The Robustness of Binary Black Hole Mergers and Waveforms

Open Access
Bode, Tanja
Graduate Program:
Doctor of Philosophy
Document Type:
Date of Defense:
April 16, 2009
Committee Members:
  • Lee S Finn, Dissertation Advisor
  • Lee S Finn, Committee Chair
  • Deirdre Shoemaker, Committee Member
  • Martin Bojowald, Committee Member
  • Michael Eracleous, Committee Member
  • numerical relativity
  • black holes
  • initial data
  • gravitational waves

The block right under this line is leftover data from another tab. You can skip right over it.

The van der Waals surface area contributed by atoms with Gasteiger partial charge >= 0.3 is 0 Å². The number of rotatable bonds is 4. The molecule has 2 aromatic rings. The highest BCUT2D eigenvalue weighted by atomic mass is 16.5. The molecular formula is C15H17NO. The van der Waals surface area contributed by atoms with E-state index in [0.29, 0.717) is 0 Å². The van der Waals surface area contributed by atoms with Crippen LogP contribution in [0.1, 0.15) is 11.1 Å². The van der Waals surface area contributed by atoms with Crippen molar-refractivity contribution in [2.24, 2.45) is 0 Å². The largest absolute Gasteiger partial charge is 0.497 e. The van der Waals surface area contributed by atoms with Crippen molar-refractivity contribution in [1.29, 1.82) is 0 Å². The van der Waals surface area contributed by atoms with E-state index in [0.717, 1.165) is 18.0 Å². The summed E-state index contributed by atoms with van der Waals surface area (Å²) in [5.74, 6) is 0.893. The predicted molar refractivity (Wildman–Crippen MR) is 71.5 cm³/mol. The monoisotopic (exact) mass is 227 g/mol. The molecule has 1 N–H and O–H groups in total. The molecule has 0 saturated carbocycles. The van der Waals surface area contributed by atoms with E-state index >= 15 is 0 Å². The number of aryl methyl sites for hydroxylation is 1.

In the past five years, the field of numerical relativity has changed dramatically. With many groups now able to simulate merging black holes and more breakthroughs coming almost monthly, there is much competition to pick off as many astrophysically relevant situations as possible. It is sensible, though, to step back from this competition and to look on the new techniques and results with more skeptical eyes than before. In this dissertation we look at two aspects of initial data from new perspectives and find the waveforms generated from merging bh{} systems to be robust to significant errors in the initial data. In the first study we find that, by adding tuneable auxiliary gravitational waves into a bh{} spacetime, up to 1\% extra ADM{} energy can be added to a standard bh{} system before the waveforms are significantly altered. While this study is based on observations of spurious radiation found in all standard initial data sets to date, the second study takes a more general approach. With an eye towards setting up more complex h{} systems, we find that evolutions of skeleton approximate initial data based on solutions to the ADM{} Hamiltonian with point sources also yield robust gravitational waveforms that are accurate enough for use in matched template searches for gravitational wave signals in the ligo{} band. We also consider the interpretation of a possible class of constraint violations as an unphysical negative energy field that is absorbed by the h{s}. Both of these studies show that the change in ahz{} masses during the evolution is a good way to gauge the robustness of the extracted waveforms. At the end of this dissertation we discuss ongoing work on evolving bh{} mergers embedded in gaseous clouds. This is the first study with the new matter code scotch{} which couples a hydrodynamic matter field to the fully-nonlinear spacetime evolution code. Evolving a wet bh{} system will gauge how robust gravitational wave templates are given that true astrophysical sources are not in vacuum. This is a first step at considering the larger question of whether the presence of gas can overcome the qu{last parsec} problem, hastening the mergers and thereby increasing the expected merger rates.